Friar Tuck’ instils togetherness in times of crisis
“In every thing give thanks …”
— 1 Thessalonians 5:18
For more than two months, we have been inundated with a constant stream of bad news from around the world and right here in Bermuda.
Whether it be millions of persons infected with Covid-19, subsequent death tolls, lockdowns, curfews, shopping by surnames or mass unemployment, one could be easily forgiven thinking that they were locked into some episode of The Twilight Zone.
Without a doubt, the constant stream of information would have taken a toll on our individual and collective outlook on life and humanity.
Yet through it all, we have seen the rise of community togetherness in all shapes and forms.
All around Bermuda, individuals and companies, both large and small, have taken it upon themselves to become their brothers’ and sisters’ keepers.
Some do it by simply calling to check on others, especially the seniors.
Others have formed neighbourhood WhatsApp groups to keep the community spirit and conversation going while safely social-distancing.
A prime example would be the Hermitage Road Community chat group, formed to facilitate an online safety net for residents of the area. Quite a unified group of people; well, at least until the subject of Cup Match is raised.
Today, I wish to take a moment to highlight the efforts of a group of volunteers from my beloved parish of Devonshire.
The Reverend Jamaine Tucker, of Christ Church Devonshire, has over the past two months rallied the support of a diverse group of persons consisting of parishioners, donors, drivers and everything in between.
On a daily basis, seven days a week, “Friar Tuck” and his merry men and women collect freshly cooked meals donated by Butterfield Bank, The Loren and others to distribute to the needy seniors and families throughout Devonshire.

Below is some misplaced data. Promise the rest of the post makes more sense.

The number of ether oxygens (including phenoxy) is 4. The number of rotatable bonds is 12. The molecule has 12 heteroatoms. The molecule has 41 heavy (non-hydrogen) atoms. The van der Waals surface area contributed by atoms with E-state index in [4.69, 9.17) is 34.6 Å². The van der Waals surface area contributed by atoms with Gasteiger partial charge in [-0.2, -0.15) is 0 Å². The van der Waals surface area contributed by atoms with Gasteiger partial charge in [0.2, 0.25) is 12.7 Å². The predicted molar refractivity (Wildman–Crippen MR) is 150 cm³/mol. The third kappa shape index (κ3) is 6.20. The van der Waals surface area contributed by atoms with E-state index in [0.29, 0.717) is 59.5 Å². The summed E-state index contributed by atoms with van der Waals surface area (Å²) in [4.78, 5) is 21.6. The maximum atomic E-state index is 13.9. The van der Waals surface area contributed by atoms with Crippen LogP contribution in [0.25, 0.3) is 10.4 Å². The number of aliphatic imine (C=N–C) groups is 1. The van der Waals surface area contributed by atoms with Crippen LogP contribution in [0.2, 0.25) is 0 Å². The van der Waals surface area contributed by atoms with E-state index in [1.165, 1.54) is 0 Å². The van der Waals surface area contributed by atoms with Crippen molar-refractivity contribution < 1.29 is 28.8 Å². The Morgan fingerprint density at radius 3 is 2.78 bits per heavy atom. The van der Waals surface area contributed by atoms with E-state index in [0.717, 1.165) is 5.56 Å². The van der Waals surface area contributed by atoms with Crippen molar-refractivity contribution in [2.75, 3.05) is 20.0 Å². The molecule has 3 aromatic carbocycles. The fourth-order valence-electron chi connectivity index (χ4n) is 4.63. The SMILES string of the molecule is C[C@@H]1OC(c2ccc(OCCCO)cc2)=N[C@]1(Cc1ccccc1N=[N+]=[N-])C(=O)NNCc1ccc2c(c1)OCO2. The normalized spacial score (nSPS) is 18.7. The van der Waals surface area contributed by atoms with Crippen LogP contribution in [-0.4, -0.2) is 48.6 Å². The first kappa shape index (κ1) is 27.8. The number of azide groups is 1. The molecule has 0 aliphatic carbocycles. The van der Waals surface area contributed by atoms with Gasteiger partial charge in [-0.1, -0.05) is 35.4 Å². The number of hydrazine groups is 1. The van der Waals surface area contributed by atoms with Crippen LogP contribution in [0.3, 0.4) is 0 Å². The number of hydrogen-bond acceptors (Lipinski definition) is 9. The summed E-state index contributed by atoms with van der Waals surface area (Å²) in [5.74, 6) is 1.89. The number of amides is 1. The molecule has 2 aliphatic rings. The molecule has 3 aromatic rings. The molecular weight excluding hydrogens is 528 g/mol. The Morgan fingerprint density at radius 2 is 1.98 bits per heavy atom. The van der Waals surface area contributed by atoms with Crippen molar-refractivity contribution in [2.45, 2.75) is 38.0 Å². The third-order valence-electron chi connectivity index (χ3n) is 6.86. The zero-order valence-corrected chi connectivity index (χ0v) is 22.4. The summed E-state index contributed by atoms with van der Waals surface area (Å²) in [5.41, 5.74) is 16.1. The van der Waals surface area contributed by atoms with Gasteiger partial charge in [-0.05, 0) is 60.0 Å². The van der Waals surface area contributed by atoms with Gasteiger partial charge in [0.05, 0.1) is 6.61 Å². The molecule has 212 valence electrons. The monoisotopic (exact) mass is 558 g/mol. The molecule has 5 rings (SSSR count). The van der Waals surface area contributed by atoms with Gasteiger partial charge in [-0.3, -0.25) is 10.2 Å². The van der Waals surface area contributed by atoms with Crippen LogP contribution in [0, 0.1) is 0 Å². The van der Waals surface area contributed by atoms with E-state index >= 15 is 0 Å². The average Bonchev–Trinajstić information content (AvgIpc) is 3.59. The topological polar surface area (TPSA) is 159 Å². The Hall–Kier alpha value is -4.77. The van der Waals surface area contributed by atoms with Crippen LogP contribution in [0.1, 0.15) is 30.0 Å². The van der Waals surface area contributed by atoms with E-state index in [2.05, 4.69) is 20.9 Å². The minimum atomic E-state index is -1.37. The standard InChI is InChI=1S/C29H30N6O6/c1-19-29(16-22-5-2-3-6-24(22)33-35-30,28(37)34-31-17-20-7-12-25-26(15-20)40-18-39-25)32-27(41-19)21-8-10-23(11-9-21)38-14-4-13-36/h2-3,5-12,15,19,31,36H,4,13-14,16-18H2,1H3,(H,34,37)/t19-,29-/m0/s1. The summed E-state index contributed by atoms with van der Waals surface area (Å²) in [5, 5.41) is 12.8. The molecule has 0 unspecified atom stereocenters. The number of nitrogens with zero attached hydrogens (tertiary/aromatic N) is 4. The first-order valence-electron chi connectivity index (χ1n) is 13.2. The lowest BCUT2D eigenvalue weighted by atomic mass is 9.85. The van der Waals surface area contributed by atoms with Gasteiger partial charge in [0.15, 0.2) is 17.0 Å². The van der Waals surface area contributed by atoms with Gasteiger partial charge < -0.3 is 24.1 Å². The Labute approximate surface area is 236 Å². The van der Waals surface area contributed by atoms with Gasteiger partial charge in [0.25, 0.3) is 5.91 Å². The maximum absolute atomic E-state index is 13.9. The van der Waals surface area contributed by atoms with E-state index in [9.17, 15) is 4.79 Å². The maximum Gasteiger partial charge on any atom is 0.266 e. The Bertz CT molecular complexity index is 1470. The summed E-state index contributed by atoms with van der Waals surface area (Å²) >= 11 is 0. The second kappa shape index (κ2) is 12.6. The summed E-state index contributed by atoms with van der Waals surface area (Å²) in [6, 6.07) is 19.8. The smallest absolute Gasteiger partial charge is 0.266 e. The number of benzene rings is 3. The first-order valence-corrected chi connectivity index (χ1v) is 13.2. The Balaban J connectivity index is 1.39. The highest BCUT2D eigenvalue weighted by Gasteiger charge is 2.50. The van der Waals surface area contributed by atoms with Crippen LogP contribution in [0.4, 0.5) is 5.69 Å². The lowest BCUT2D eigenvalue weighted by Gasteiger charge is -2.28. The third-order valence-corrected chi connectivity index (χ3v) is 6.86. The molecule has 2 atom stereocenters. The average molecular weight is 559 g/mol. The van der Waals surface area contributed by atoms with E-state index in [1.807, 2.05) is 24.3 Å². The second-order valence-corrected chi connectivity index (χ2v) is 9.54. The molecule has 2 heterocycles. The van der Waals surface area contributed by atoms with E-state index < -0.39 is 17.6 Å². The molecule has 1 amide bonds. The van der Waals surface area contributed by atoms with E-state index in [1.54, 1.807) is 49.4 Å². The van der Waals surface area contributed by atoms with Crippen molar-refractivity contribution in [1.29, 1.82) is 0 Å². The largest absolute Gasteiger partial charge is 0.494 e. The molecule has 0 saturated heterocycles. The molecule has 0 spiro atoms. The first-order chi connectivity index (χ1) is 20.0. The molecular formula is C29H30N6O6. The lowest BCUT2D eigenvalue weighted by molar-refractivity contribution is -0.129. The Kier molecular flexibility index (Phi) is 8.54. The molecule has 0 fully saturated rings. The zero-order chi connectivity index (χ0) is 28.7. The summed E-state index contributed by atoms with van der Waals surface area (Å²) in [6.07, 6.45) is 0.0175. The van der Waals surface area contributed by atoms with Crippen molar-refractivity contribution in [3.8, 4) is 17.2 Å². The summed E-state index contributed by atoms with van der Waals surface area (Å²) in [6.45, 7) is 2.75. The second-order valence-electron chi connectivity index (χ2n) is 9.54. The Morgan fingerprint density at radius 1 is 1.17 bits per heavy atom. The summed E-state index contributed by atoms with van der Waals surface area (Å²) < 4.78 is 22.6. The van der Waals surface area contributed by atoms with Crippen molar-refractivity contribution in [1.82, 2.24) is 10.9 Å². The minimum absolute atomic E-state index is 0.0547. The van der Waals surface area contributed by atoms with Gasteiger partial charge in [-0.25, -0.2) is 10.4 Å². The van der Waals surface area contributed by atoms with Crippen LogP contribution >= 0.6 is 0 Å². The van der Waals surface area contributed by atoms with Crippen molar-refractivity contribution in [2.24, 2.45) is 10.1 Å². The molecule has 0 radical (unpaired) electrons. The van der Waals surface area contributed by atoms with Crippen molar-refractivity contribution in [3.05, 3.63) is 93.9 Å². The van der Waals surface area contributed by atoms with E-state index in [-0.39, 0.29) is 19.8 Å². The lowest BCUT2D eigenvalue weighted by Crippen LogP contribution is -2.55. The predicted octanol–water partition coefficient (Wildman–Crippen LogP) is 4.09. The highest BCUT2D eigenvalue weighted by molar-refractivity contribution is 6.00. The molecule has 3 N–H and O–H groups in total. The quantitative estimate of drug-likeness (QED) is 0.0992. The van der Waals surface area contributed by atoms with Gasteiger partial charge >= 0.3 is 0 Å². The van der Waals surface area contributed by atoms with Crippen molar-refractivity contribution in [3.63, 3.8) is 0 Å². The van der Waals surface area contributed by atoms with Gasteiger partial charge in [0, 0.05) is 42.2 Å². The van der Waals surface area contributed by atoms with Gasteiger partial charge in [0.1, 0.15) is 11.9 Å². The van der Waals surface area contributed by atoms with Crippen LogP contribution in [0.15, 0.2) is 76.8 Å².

Using the Canon T. Nesbitt Church Hall as their base of operations, they distribute the meals via a network of drivers, all wearing personal protective equipment, at about 1pm each day.
At any given time, Mr Tucker can be seen putting together orders, then like Houdini he disappears to field calls from those requesting food for the day.
The people of Devonshire, diverse in nature, have always been a close-knit clan of people, bound by blood, marriage, schools such as Elliot Primary and Prospect Primary, and football teams such as Wolves, Devonshire Colts and Devonshire Cougars.
During this pandemic, we have become that much closer as a community in all ways imaginable. Undoubtedly, this story echoes throughout every parish of our island.
Whether it be by WhatsApp chat groups or Zoom meetings, residents of Bermuda — Bermudian or not — have reignited the spirit of oneness that binds us as humans.
Sharing with neighbours and strangers while social-distancing has become as commonplace as breathing for some. So, amid the social and economic challenges that we will face as individuals and as a country, let us try not to lose this much needed unity.
Unfortunately, the sad reality is that many of our brothers and sisters will face extended periods of unemployment and/or underemployment. They will be forced to choose between paying bills and buying food to eat.
So we all will have to look within our souls, our cupboards and, yes, our pockets to see how we can share with those genuinely in need of their next plate of food.
It is the Bermudian way.
In closing, if you happen to see the Reverend Jamaine Tucker along your path, tell him his kindness almost absolves him of the sin of being a Liverpool supporter.
• Christopher Famous is the government MP for Devonshire East (Constituency 11). You can reach him at WhatsApp on 599-0901 or e-mail at email@example.com
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